11. Boone, Tim; Rand, Paul (January 1992). Go! (Computer and Video Games) (3): 6-7. Archived from the original. Retrieved on 24 February 2022.
  12. Review Crew: Sonic the Hedgehog“. Electronic Gaming Monthly (31): 30. February 1992. Archived from the original.
  13. Earth Angel (December 1991). “Sega Master Pro Review: Sonic the Hedgehog“. GamePro (29): 110. Archived from the original. Retrieved on 11 March 2022.
  14. Rigor Mortis (February 1992). “Game Gear Pro Review: Sonic the Hedgehog“. GamePro (31): 106. Archived from the original.
  15. Thomas, Lucas M. (4 August 2008). Sonic the Hedgehog (Master System Version) ReviewIGN. Retrieved on 19 January 2019.
  16. Leadbetter, Richard; Rignall, Julian (December 1991). “Review: Sonic the Hedgehog”. Mean Machines Sega (International Data Group) (15).
  17. Games Index: Game Gear“. Mean Machines Sega: 143. October 1992. Archived from the original.
  18. Sleeper, Morgan (15 June 2013). Review: Sonic the Hedgehog (3DS eShop / GG)Nintendo Life. Retrieved on 1 November 2015.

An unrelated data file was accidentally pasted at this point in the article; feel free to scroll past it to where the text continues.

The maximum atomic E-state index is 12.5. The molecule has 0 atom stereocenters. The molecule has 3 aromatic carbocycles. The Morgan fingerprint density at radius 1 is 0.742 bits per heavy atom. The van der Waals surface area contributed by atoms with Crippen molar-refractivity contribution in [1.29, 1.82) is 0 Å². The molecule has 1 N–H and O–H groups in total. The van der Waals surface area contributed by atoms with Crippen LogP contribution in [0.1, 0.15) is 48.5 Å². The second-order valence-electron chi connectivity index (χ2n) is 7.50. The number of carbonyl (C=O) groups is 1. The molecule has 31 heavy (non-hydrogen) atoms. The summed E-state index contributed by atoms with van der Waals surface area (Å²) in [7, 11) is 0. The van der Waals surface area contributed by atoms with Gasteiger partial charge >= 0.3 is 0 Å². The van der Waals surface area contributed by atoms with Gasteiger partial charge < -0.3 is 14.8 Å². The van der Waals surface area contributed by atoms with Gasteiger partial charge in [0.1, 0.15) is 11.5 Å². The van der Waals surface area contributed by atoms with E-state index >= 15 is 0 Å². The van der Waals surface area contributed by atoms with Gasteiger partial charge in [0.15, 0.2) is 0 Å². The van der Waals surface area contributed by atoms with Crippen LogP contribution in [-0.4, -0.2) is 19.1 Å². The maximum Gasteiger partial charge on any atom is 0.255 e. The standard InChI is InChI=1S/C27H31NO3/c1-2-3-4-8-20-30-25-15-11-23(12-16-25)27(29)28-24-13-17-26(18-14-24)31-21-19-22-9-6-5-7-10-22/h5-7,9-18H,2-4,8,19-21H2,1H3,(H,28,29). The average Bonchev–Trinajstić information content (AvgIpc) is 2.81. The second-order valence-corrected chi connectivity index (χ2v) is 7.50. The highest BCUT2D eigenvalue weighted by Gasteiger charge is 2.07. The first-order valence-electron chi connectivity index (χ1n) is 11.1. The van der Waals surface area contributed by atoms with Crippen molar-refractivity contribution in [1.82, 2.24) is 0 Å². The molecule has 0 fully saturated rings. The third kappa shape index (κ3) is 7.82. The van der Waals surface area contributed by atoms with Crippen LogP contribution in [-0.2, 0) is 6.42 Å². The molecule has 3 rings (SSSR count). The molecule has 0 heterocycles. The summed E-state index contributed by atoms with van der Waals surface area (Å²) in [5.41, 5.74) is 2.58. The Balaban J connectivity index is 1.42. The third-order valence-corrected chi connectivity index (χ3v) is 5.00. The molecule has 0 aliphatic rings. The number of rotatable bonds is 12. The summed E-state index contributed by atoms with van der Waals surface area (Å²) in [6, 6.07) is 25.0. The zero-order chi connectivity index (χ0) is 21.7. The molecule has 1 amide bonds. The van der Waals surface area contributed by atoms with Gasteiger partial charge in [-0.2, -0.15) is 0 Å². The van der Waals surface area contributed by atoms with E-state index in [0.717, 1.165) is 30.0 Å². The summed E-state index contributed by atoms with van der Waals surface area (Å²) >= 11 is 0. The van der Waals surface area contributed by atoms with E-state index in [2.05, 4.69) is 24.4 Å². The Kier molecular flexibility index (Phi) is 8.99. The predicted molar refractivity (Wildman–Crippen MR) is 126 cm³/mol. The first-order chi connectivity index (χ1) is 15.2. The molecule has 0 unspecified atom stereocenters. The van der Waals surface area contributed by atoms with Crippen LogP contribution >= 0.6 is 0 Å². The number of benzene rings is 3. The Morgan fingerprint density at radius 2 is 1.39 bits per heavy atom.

19. The Hard Line“. Sega Power (24): 101-102. September 1993. Archived from the original.
  20. GAMEGEAR SOFT READERS RACE for GG USER” (in Japanese). Sega Saturn Magazine: 86. September 1995. Archived from the original.
  21. Sonic the Hedgehog (Sega Game Gear) Japanese instruction booklet, pgs. 4-5.
  22. Baker, Chris (1 November 2004). Sonic Mega Collection Plus (PS2)GameSpy. Retrieved on 19 January 2019.
  23. Best Sega Game Gear games of all timeGamesRadar (6 March 2014). Retrieved on 1 November 2015.
  24. Four New Game Gear Titles for the Nintendo 3DS eShopSega BlogSega (13 June 2013). Archived from the original on 18 June 2013. Retrieved on 1 November 2014.
  25. BumbleKast for July 27th, 2022 – Priority Q&A Podcast with Ian Flynn (23:34)YouTube (27 July 2022). Retrieved on 27 July 2022.